How can Auckland Supercity reduce residential rates?

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Details of Auckland Council’s new rates bills have been released this week. No doubt many are wondering why the super city is not working out in the way that was promised …

There is this belief that left wingers and progressives prefer to increase rates and taxes and right wingers prefer to decrease them. In my personal view the belief is simplistic and frankly wrong. But it is time for progressives to start challenging this belief and to set out how Auckland City can be run more fairly, more sustainably and more cheaply.

One of the reason this belief exists is because of time frames that different parts of the political spectrum respect. I personally am all in favour of expenditure that may be expensive in the short term but save money in the long term.

A classic example of this is the inner city rail link. If Sir Dove Myer Robinson’s aims for light rail back in the 1970s had been put into place then Auckland’s form would have been significantly different. Instead of being a motorway clogged car friendly but person unfriendly behemoth it could have been something approaching the world’s most liveable city.  The inner city rail link potentially has a similar transformational long term beneficial effect although it will cost in the short term.

Forward looking leaders will spend money now on infrastructure that will be needed in the future so that it is in place when the need arises. If we do not start building the inner city rail link now then Britomart will soon clog up and the full potential of Auckland’s rail system will be delayed by years. We need to prepare for this event now.

The right tend to look at these projects and see only costs without measuring the greater benefits. It is easy to make a balance sheet look good short term by putting off important expenditure but long term the downside is always more expensive and the remediation costs more extreme.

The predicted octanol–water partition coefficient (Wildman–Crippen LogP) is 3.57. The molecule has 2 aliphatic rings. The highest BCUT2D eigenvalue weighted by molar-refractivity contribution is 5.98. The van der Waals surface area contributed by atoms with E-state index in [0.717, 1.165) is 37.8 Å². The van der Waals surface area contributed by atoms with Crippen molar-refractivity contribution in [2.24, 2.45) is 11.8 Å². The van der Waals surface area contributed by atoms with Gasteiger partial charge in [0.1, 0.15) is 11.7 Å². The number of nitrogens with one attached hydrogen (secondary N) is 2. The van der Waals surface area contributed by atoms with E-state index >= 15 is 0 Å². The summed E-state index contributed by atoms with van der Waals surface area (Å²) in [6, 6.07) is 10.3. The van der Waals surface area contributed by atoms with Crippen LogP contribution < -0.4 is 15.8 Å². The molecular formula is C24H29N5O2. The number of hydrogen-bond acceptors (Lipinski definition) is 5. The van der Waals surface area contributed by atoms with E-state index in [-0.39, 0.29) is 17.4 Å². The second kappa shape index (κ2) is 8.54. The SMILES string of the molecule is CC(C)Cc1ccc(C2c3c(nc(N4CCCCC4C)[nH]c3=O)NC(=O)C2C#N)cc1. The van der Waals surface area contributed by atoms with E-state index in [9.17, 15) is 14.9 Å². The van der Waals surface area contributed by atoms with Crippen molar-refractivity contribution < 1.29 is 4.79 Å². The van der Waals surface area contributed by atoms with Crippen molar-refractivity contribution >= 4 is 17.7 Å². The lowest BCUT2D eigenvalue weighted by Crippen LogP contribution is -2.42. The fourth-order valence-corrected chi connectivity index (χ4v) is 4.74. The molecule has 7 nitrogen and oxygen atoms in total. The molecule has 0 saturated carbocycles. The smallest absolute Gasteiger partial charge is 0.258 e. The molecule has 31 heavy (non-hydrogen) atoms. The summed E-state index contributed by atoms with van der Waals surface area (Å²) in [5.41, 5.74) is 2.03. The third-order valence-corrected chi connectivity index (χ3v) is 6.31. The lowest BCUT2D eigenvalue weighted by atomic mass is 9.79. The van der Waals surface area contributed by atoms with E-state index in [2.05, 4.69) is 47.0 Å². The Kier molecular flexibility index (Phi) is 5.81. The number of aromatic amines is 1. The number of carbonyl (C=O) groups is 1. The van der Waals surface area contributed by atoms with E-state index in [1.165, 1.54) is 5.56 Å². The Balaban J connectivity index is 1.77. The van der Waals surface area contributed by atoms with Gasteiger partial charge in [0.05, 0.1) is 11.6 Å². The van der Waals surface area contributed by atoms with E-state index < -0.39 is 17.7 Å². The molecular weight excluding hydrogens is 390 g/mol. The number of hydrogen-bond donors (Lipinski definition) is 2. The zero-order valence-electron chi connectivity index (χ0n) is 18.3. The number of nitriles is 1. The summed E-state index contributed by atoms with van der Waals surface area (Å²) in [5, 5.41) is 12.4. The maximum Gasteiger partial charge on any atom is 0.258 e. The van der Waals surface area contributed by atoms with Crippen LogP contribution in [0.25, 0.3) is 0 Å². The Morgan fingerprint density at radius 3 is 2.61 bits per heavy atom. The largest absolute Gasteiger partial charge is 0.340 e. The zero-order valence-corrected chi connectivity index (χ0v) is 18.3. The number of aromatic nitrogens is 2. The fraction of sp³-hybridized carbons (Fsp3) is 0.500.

Having said that I believe that it is possible for residents to have lower rates to pay and for Auckland to be a better place to live in.

How do we achieve this?

There are two recent decisions made by the Council that I disagree with which will raise residents’ rates bills.

Firstly I believe the transport levy is completely unfair even though the funds are necessary. This is because it is a flat levy imposed on all ratepayers. Businesses pay a slightly larger amount ($182.85) than residents ($113.85). Given they can claim back the GST and that the payment reduces their tax liability the net amounts are likely to be generally the same. This means that Sky City as well as a retired resident of Piha will pay the same amount even though Sky City’s draw on the transport system is of a number of degrees magnitude greater than the Piha resident’s. And the payment is per residence or per business. I anticipate that a business with multiple properties would pay one levy. This is completely unfair. A fairer way in my opinion would be for the levy to be removed and for the necessary funds to be raised by a general rates increase.

Secondly Auckland Council has programmed into its rates policy a decreasing proportion of total rates being paid by businesses. This is despite the business draw on infrastructure being significantly greater than residents. It also has the appearance of a zero sum gain in that your average SME owner who also pays residential rates will save on the one hand but pay more on the other. Of course for corporates like Sky City and businesses owned by overseas interests there is no such problem and its shareholders are laughing all the way to the figurative bank.